, Edited by Explained Desk | New Delhi |
Updated: July 13, 2020 5:36:25 pm
In order to boost its capital levels in line with regulatory norms, Yes Bank is launching its Follow-on Public Offer (FPO) to raise Rs 15,000 crore from the market. The price band for the issue has been fixed at Rs 12 to Rs 13 per share — which is substantially lower than market price of Rs 25.60 at close at the National Stock Exchange Friday.
The discount is likely to make the offer attractive for new investors, making capital raising easier for the lender and reducing the burden on the consortium of banks to infuse further capital. A State Bank of India-led consortium of banks infused nearly Rs 10,000 crore in Yes Bank in March in a reconstruction plan approved by the Reserve Bank of India.
Last Wednesday, SBI, the largest shareholder in Yes Bank, approved further investment of up to Rs 1760 crore in Yes Bank. The bank was placed under a moratorium by the RBI in March and a new management and board were appointed.
What are the issue details?
The FPO opens for anchor investors on July 14. For all other investors, the offer period is July 15-17. The lender has kept retail portion for investment at a minimum of 35 per cent of the offer size, while for non-institutional investors a minimum of 15 per cent of shares have been reserved. Qualified institutional buyers (QIB) can buy up to 50 per cent of the total issue size.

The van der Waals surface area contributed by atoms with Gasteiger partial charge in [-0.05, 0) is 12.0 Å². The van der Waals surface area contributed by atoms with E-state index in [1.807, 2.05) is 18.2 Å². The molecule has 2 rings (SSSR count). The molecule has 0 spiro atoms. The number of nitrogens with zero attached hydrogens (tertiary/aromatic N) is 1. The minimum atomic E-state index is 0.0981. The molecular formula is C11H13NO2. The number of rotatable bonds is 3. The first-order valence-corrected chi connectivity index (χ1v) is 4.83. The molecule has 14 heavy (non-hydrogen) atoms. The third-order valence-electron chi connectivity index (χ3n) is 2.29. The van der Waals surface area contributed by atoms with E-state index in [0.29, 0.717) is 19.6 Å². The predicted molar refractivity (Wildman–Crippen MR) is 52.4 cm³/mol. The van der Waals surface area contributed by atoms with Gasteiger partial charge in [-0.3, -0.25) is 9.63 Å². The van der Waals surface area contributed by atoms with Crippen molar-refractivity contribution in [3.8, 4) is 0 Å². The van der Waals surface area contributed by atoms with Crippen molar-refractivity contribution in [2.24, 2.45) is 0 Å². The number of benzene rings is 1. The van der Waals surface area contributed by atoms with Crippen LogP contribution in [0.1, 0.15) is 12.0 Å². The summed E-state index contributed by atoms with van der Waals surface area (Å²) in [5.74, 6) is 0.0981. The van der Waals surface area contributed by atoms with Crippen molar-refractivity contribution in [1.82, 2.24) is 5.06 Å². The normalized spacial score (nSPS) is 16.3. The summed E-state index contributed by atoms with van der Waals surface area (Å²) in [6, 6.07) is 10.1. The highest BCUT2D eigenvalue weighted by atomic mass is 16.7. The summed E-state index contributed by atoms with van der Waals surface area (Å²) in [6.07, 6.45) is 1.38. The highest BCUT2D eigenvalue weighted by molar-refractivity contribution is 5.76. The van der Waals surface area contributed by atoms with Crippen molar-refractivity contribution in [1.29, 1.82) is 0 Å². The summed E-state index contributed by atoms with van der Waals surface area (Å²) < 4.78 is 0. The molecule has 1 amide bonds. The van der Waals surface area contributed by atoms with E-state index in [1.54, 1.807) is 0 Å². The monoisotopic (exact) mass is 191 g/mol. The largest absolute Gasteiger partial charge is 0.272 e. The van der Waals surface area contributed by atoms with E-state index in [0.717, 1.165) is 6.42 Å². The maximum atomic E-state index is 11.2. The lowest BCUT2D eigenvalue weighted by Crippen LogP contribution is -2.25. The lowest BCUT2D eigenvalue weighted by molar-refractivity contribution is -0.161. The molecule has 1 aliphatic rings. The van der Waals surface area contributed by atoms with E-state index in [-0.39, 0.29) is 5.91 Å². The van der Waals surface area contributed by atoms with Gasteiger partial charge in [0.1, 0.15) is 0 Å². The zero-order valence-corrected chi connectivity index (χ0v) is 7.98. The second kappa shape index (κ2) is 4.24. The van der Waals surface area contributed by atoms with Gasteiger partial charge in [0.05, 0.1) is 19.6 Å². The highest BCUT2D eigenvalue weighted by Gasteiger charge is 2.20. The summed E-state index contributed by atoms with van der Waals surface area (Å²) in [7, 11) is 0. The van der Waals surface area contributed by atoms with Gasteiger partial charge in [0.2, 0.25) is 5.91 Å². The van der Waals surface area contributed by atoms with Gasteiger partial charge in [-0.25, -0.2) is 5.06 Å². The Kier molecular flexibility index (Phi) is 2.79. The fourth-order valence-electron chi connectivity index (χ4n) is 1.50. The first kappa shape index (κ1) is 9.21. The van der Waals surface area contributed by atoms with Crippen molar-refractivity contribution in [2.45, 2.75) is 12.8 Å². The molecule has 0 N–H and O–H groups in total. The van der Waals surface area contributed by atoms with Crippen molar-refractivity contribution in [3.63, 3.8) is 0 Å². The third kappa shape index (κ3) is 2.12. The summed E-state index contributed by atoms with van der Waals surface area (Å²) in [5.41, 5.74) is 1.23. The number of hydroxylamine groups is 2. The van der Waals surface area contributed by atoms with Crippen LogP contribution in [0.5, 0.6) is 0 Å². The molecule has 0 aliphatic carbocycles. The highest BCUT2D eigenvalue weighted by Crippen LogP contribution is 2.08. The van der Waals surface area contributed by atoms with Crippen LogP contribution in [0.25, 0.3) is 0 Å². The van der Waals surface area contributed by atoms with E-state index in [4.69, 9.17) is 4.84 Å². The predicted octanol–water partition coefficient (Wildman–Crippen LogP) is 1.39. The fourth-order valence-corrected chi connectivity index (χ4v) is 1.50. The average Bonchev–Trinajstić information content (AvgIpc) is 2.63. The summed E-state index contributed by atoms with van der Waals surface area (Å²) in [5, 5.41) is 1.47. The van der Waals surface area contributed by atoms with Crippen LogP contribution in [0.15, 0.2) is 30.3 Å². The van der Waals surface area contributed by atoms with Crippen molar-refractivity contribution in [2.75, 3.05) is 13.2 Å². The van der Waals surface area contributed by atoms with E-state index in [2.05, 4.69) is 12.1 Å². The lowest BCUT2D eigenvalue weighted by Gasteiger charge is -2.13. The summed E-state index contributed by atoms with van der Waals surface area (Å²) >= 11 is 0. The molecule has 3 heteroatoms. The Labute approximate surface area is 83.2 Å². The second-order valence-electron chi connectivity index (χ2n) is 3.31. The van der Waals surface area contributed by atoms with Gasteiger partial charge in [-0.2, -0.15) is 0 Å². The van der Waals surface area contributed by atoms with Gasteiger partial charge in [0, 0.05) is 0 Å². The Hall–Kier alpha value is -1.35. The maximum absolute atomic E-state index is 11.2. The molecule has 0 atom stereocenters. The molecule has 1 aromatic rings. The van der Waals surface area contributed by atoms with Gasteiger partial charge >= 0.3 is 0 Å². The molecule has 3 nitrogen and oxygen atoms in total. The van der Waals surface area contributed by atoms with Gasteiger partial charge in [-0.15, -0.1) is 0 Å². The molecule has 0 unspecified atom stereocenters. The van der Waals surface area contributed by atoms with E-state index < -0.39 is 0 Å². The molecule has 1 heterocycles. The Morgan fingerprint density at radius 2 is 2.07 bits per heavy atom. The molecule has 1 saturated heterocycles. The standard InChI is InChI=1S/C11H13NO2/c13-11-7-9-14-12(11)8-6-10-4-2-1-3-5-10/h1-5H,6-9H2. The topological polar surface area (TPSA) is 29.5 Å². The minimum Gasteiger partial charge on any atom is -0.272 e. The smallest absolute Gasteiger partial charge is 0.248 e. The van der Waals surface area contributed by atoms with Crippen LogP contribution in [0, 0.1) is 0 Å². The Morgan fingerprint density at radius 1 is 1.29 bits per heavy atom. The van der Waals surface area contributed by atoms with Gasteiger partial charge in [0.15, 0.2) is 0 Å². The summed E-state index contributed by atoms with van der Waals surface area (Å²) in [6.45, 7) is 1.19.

A maximum of Rs 200 crore worth of shares have been reserved for Yes Bank employees, who will also get a discount of Rs 1 per share. An investor needs to bid for a minimum of 1000 shares and in lots of similar quantity for higher subscription. Yes Bank chose the FPO route as it offers freedom in pricing the issue, as compared a Qualified Institutional Placement (QIP) route that requires pricing around recent market prices as per a SEBI formula.
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What about Yes Bank’s capital levels and profitability?
Spurt in NPAs and consequent provisioning has led to Yes Bank breaching the capital adequacy requirements as mandated by the Reserve Bank of India. At March-end 2020, Tier 1 capital ratio for the bank was 6.5 per cent, much below the RBI requirements of 8.875 per cent, necessitating the fund raising plan. Yes Bank reported a net profit of Rs 2,629 crore after the private lender wrote down additional tier-1 bonds as part of its reconstruction scheme. Excluding the write-down, the bank has posted a loss of Rs 3,668 crore for the fourth quarter ended March 2020, as against a loss of Rs 1,507 crore in the same period of last year.
The bank had reported a record loss of Rs 18,560 crore in the December quarter, as it made provision of Rs 15,422 crore during the quarter against NPAs. The bank’s gross NPAs were at Rs 32,878 crore (16.80 per cent of advances) this March as against 3.20 per cent in March 2019 and 18.87 per cent in December 2019.
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